Shame is an almost universal emotion for addicts, given the many possibilities of their lives not turning out as well as they expected and the behaviors that go along with addictions. Many addicts are forced to steal in order to support their habit, but even those that don’t live part of their lives in secrecy, lying to themselves and others about their addiction. They lie to friends, parents, children, spouses. They degrade themselves in order to serve their most immediate function, which is to continue their addiction.
People take exception to the idea that lying to yourself is shameful. It’s pretty easy to forgive yourself, so why should lying to yourself be such a burden? However, lying to oneself can be all the more painful and self-destructive, because an addict will say to themselves, “I’m OK,” to justify the risk of continuing with their addiction. Moments later, an addict may kick themselves, knowing they have just lied to the one person who can change their lives: Themselves.
The almost universal shame, of course, is the addiction itself. Addict – all addicts – tell themselves to quit doing what they are doing. Never have another drink. Never do drugs again. Then their will power gives in and they go out drinking or turning to drugs. They sense the failure. They are horrified by it. And, tragically, the one surefire way to get rid of those feeling of doom, failure, and shame is to use drink or drugs again to feel better.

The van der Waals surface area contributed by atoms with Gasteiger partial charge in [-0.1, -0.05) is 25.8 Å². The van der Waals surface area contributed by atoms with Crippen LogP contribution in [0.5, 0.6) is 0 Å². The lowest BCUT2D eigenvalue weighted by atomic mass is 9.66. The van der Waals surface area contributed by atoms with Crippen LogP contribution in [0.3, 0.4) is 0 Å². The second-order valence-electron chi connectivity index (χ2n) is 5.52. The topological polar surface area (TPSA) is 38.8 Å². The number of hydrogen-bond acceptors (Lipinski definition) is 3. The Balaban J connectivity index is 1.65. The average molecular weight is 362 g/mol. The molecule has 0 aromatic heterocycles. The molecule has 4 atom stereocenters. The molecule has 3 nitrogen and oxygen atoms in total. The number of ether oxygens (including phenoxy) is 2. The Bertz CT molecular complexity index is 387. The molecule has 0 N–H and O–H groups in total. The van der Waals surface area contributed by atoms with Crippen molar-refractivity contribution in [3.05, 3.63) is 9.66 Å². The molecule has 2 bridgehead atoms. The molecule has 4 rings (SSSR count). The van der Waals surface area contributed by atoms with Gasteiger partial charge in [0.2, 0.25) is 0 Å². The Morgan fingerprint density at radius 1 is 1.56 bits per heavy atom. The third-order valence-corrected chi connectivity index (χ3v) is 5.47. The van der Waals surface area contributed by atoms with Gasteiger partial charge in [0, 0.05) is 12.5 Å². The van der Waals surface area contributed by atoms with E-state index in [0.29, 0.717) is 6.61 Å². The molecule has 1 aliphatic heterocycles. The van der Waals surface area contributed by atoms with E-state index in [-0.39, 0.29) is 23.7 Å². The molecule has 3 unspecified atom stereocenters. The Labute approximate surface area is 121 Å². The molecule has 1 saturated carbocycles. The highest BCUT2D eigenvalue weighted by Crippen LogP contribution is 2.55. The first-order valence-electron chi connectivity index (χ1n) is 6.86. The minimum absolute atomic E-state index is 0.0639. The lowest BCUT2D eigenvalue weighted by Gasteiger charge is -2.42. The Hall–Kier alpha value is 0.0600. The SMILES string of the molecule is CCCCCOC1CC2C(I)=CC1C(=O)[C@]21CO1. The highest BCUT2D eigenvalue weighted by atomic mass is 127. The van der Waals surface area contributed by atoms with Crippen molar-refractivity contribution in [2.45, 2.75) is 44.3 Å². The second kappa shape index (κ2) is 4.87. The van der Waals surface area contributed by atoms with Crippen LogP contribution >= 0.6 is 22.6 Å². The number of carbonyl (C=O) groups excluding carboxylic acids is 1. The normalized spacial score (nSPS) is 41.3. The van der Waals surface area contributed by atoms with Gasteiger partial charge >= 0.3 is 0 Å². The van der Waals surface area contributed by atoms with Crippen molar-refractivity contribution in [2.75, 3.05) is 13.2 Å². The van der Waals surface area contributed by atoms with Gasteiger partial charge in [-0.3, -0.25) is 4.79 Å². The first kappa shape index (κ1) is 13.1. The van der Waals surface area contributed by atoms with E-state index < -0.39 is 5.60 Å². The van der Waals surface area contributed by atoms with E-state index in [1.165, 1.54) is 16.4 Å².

“I told myself I’d quit … and now I’m high again,” or drunk again. An addict’s inner soul feels corrupted or broken. The next day, the promise to quit and the reaching for the substance of choice repeats itself. Day by day, this noose gets tighter and tighter. The shame of being an addict is not a small burden; it’s a very dark feeling where embarrassment meets stoned cold fear and dread. The addict knows they’ve done it again. They’ve failed again. Overcoming addiction with willpower isn’t working. How far will they go to avoid stepping back into an honest lifestyle?
The shame of coming forward is measured against the much easier emotional choice of just simply getting high again or drunk again. Putting sobriety off just one more day is an addict’s mantra. Putting it off one more day becomes a habit, a lifestyle.
How do you break through this shame/addiction lifestyle?
One thing you can do to break the shame/addiction cycle is to take away its power. There are millions of addicts in the world. Human beings are prone to addictions. We are seduced by them and we are smart enough to manipulate the odds in our favor – at least for a while. So, hey, you’re an addict. That means you’re human. Welcome to the club. Don’t feel ashamed. It happens. Let’s not give that shame any power. Let’s just move forward and see how far we can to with that.
Another way to break the same/addiction cycle is to point out very honestly that emotions are temporary. One day you can hate someone and the next your back in love with them. Emotions are not permanent. Shame isn’t permanent.
As far as addictions go, the very same thing that creates so much shame – going to rehabilitation – turns into the proudest accomplishment of their lives. So, it’s embarrassing going to rehab. Someday you might go to a 12-Step meeting and brag about it. You will proudly tell your children or your parents what you have done. Rehabilitation is only embarrassing before you go. Afterward, you will feel like a new person, someone who knows that shame just got beat.
If you or anyone you know is hooked into a shame and addiction cycle, have them call the U.S. Rehab Network today to discuss rehabilitation options. Help break the cycle. In Scottsdale, Az., call 888-598-0909 for more information.